The United States Postal Service was founded in 1792 as The Post Office Department. One of the oldest parts of America’s government has been under siege recently. Years of losses have caused some politicians to question whether the Post Office is necessary, or whether it should be a private enterprise. Most recently, there has been concern that cost cuts may make it difficult for the USPS to deliver ballots and then get those ballots back to where they need to be counted before election day on November 3.
Decisions about the fate of the Post Office are not easy. The idea that it could be replaced quickly is unrealistic, at least as long as virtually every address in America is to get mail every day, except Sunday. Even organizations like FedEx and UPS have nowhere near the number of offices, employees, and trucks to move what is over 470 million pieces of mail per day.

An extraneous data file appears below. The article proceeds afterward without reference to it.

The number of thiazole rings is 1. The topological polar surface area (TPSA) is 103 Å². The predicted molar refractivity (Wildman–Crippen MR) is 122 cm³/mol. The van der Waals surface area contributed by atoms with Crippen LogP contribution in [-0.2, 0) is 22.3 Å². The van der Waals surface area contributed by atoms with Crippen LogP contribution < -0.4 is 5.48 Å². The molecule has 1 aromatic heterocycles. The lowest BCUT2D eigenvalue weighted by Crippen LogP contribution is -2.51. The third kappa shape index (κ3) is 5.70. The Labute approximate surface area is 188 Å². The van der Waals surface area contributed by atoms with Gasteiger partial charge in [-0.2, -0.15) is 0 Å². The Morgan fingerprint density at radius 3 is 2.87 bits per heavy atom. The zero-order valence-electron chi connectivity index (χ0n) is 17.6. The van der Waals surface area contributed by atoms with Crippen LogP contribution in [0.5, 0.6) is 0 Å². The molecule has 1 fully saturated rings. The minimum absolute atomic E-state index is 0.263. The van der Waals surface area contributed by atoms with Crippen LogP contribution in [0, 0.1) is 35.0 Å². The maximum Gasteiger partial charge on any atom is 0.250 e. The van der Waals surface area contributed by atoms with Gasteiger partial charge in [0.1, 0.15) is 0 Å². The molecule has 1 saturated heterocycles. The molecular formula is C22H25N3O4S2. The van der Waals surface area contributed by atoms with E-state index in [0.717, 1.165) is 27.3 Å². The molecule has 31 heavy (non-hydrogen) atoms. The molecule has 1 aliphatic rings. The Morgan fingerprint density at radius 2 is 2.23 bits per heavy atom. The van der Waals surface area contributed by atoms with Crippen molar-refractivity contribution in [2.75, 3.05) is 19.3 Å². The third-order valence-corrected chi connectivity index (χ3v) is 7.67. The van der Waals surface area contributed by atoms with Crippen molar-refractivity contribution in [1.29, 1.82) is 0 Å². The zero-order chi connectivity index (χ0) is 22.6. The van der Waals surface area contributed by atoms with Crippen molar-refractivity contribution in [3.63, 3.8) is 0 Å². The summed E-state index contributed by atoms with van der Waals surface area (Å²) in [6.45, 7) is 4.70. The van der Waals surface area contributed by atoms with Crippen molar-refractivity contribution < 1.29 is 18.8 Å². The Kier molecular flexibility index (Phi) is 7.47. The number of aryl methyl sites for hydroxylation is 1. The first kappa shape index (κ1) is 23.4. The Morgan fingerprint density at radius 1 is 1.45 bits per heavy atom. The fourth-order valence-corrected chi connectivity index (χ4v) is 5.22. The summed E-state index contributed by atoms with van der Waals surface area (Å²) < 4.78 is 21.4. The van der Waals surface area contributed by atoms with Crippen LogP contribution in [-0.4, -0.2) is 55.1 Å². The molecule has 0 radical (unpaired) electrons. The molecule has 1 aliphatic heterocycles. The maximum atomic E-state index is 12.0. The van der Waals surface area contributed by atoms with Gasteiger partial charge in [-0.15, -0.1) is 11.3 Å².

The Post Office is also one of the nation’s largest employers. Any decision about its future involves hundreds of thousands of jobs at a time when the job situation across the nation is already shaken, and not in a rapid recovery. And, jobs in a number of other industries rely on the regular delivery of items as diverse as retailer catalogs to magazines to bills.
Despite the fact that every American has heard of the Post Office, and think they know what it does, there are some astounding facts very few people know, and myths about the organization which are not true.